co-founder Larry Page has always had a thing for crazy and ambitious ideas that, at first blush, might strike many as completely impossible, if not downright insane. Page, who calls such ideas ‘moonshots’, firmly believes that Google needs to always aim far beyond what anyone else thinks is possible.
Even Google’s Careers page makes a point of touting the company’s interest in pursuing risky and out-there ideas.
“Whether it’s creating self-driving cars or translating the web into 64 languages, we love big bets,” Google tells prospective employees. “Our company culture encourages experimentation and the free flow of ideas. This perspective is not limited to our engineering teams and technical roles, but extends to all Googlers who share a desire to challenge what’s possible.”
With Google decidedly focused on issues and technologies beyond search – an area where it continues to generate the vast majority of its revenue – the company this past August completely restructured itself while giving itself a new name: Alphabet. As part of the transformation from Google to Alphabet, the entire company was restructured such that different divisions became wholly owned subsidiaries under the Alphabet umbrella.
As detailed in an SEC filing, Alphabet is currently composed of eight distinct subsidiaries
- Calico – research on fighting aging
- Google – search, YouTube, ads, Android
- Google Ventures
- Google Capital
- Google X (moonshots)
- Life Sciences (aka Verily)
Only problem is, a number of Google’s prized moonshot initiatives appear to be crashing back down to earth.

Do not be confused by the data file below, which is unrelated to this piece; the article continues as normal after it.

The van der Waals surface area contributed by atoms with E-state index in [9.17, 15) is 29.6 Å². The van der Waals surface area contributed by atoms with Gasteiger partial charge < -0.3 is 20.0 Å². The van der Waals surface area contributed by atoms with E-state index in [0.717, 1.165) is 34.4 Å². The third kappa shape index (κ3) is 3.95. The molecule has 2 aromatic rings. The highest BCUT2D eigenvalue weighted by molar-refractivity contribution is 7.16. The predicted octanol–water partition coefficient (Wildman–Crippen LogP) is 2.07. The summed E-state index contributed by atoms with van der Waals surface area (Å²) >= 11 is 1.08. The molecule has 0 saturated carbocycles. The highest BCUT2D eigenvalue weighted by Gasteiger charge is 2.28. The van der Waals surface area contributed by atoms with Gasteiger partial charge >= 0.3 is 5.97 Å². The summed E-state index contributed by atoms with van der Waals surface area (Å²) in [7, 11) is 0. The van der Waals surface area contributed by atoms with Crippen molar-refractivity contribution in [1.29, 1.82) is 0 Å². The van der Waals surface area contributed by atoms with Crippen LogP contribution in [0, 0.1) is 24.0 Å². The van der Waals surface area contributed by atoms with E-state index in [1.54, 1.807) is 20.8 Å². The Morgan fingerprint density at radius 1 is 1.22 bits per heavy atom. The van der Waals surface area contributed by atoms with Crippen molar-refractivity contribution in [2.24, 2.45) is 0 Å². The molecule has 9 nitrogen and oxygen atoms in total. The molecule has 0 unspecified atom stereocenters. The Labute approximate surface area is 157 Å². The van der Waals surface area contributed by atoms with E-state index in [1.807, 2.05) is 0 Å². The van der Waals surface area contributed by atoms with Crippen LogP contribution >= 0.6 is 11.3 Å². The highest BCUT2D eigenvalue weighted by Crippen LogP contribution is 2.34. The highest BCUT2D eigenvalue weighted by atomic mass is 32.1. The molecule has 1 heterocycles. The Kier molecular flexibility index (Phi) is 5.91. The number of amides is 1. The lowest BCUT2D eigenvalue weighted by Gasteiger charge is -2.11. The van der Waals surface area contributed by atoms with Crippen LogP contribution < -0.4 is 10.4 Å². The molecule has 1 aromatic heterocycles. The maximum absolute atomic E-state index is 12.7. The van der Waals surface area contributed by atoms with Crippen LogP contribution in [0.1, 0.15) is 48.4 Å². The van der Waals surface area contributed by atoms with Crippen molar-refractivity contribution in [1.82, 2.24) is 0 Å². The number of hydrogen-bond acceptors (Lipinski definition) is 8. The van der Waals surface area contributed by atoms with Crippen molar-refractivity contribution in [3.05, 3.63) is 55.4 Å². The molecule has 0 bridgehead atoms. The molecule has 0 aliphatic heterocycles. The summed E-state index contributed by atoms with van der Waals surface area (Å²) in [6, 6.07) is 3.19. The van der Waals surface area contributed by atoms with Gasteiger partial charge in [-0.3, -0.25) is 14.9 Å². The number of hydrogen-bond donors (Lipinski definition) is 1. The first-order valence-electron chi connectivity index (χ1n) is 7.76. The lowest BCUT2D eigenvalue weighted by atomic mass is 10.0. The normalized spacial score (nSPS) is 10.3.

Most recently, STAT published an in-depth and not all that flattering look at Alphabet’s Life Sciences subsidiary. According to the report, the division successfully managed to attract top-tier engineering and science talent, but is now seeing some its more prized employees leave.
The reason? It’s reportedly challenging to work with Verily CEO Andrew Conrad.
But people who know Conrad or have worked with him said in interviews that Google has entrusted its life sciences initiative to a divisive and impulsive leader whose practices are driving off top talent and leaving openings for competitors. They said many employees in key jobs were dispirited, and described a lack of focus and clear priorities that is unusual even in the chaotic culture of startups.
STAT identified a dozen top Verily managers, scientists, and engineers who have departed in the last year. Some gave up coveted Verily spots to return to the Google mother ship, including Diane Tang — a revered “Google fellow,” the company’s highest technical rank, achieved by only about a dozen employees in the company’s history. Others joined competitors.
Meanwhile, other employees relay reports of an extremely demanding work environment, even by Silicon Valley standards. One employee said that he would often find himself still at work at 11 pm, crying.
While exposes detailing life behind the scenes at hyper-competitive tech companies is nothing new, many of Google’s moonshot projects have been in the news lately for less than ideal reasons.
Two weeks ago, a report surfaced indicating that Alphabet was looking to sell off Boston Dynamics, the high-tech robotics firm it acquired back in 2013.
Well, according to a report from Bloomberg, Alphabet “concluded that Boston Dynamics isn’t likely to produce a marketable product in the next few years…”
Even more recently than that, The Information published a scathing review of what life is like over at Nest, another of Alphabet’s subsidiaries. In short, the story claims that revenue at Nest is disappointing and that the company’s suite of hardware products is much smaller than anticipated.